The Romans also fought hounds in their various conquests – most notably during Caeser’s invasion of Britain, the Celts used war dogs native to the isles to oppose the invaders. They weren’t the only ones, hence why the Gauls, Germans, Dacians, and various others have access to Warhounds in ROME and ROME II.
Not long later – in either our game release timeline or real-world history – comes Attila. As part of his incredible series of campaigns, Molossian Hounds were also part of his forces. Much like the Romans, their primary role was as guards for camps, their legendary size and ferocity serving well to stop anyone getting in (or out). It is impressive that this one breed, across one thousand years of military history from Alexander to Attila (if you are to believe Alexander is the origin of the hounds, which is, you guessed it, disputed), has had such an impact.
In Total War: ATTILA, the Norse factions have access to the Warhounds unit, similar to what was present in ROME II. It brings a superior burst of speed and is effective against infantry and other light units. They’re relatively weak and can’t take much of an assault themselves, but they’re as effective as they ever were at disrupting formations and hunting down stragglers.
From this point in history the popularity of war dogs begins to dip. Heavier armour, more organised militaries, better weaponry – pick your poison for why this might be. They are still in circulation, particularly as wards for camps or guardians for nobles, but an organised unit of dogs was less common. THRONES OF BRITANNIA is our latest game – timeline- and release-wise – to feature the pups of war. It is most common among the Welsh factions, and again serves as a fast-moving unit that can put out some quick damage. Dogs gained the berserk trait in this game, making them more fire-and-forget but less likely to survive the battle.
The general theme for ancient and dark age dog warfare was an unholy size, one which has since gone extinct. Whether this is partly down to the fear and propaganda of the writers of the time or other reasons is unknown. However, it is generally agreed that modern descendants – mastiffs and German Shepards – are small in comparison.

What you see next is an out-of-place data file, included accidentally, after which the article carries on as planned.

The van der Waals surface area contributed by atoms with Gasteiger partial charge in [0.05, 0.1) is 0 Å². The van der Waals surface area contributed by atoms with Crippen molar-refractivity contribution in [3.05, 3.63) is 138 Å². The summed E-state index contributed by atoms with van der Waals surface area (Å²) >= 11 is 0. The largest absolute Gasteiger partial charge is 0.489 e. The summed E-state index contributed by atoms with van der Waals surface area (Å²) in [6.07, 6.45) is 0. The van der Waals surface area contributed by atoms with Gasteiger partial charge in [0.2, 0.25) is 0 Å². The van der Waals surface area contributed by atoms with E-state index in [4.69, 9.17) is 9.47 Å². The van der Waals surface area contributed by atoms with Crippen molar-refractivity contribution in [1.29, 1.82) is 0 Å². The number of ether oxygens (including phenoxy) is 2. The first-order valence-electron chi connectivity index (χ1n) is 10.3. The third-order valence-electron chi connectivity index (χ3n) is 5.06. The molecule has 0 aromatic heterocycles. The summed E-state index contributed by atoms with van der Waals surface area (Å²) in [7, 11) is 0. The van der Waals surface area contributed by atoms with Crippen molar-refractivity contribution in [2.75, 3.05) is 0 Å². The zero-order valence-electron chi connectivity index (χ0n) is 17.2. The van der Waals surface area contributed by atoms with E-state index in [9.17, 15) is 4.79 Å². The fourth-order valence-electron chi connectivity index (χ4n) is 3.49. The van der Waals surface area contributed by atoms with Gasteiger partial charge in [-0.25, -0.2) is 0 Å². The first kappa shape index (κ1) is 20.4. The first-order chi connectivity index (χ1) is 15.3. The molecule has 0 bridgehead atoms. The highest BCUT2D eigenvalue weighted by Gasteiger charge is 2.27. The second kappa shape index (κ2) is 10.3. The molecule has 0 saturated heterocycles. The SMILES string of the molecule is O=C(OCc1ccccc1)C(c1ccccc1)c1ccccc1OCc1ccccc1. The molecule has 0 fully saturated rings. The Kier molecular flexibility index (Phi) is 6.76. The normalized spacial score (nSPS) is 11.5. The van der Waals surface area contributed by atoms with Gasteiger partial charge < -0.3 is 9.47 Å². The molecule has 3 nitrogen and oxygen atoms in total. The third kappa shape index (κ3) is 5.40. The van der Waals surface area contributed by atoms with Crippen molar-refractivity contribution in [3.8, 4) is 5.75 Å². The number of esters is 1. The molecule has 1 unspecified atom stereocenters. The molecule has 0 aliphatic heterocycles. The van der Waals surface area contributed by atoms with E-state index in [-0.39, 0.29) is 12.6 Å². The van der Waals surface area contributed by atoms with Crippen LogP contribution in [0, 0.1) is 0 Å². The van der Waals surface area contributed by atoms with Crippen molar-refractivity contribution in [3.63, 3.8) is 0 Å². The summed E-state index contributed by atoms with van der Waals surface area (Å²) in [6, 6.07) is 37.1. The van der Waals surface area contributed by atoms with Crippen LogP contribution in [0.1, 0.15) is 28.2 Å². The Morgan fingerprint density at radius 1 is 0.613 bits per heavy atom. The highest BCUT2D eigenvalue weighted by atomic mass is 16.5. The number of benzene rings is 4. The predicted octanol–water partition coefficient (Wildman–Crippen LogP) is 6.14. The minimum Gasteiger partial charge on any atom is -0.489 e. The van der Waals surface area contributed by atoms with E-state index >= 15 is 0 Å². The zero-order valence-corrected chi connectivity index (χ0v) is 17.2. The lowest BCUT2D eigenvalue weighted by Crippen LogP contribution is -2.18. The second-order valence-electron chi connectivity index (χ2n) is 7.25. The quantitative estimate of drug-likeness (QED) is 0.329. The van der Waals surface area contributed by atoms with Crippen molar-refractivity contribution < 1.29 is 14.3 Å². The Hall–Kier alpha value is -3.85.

Of course, it wasn’t the end of the road. Spanish Conquistadors used dogs in their invasion and subjugation of America, proving effective at hunting in the dense jungles. As we approach modern times, both World Wars had major involvement from our four-legged friends. They were mostly reduced to roles of message-carrying, moral-support, and companionship, not being able to hold a rifle in their paws. Experimental programs to have them combat tanks, leave bombs, or other applications have never gone well. Command & Conquer or The Phantom Pain, reality is not.
The issue, at least according to semi-recent research, is that humans have accidentally caused dogs to become friendly to survive. Being a giant, terrifying animal proved rather costly once humans developed fire, spears, and so on, so dogs have slowly become much friendlier. Thus, teaching them the ways of war, particularly surrounded by gunfire, explosions, and the like, is a much harder task than it once was.
Which brings us to the end of our journey through history on the furry backs of hounds. Who knows where dogs might show up in our future games? For now, Cerberus is three for the price of one – quite the deal – and we really hope he’s even bigger than the Molossian hounds of old.
*As always, with any account of history from before the invention of the printing press, much could, will, and provably has been lost between barbarian invasions, fall of civilizations, colonialism, and general passage of time. After the printing press, of course, we simply have to determine who is lying and who is not.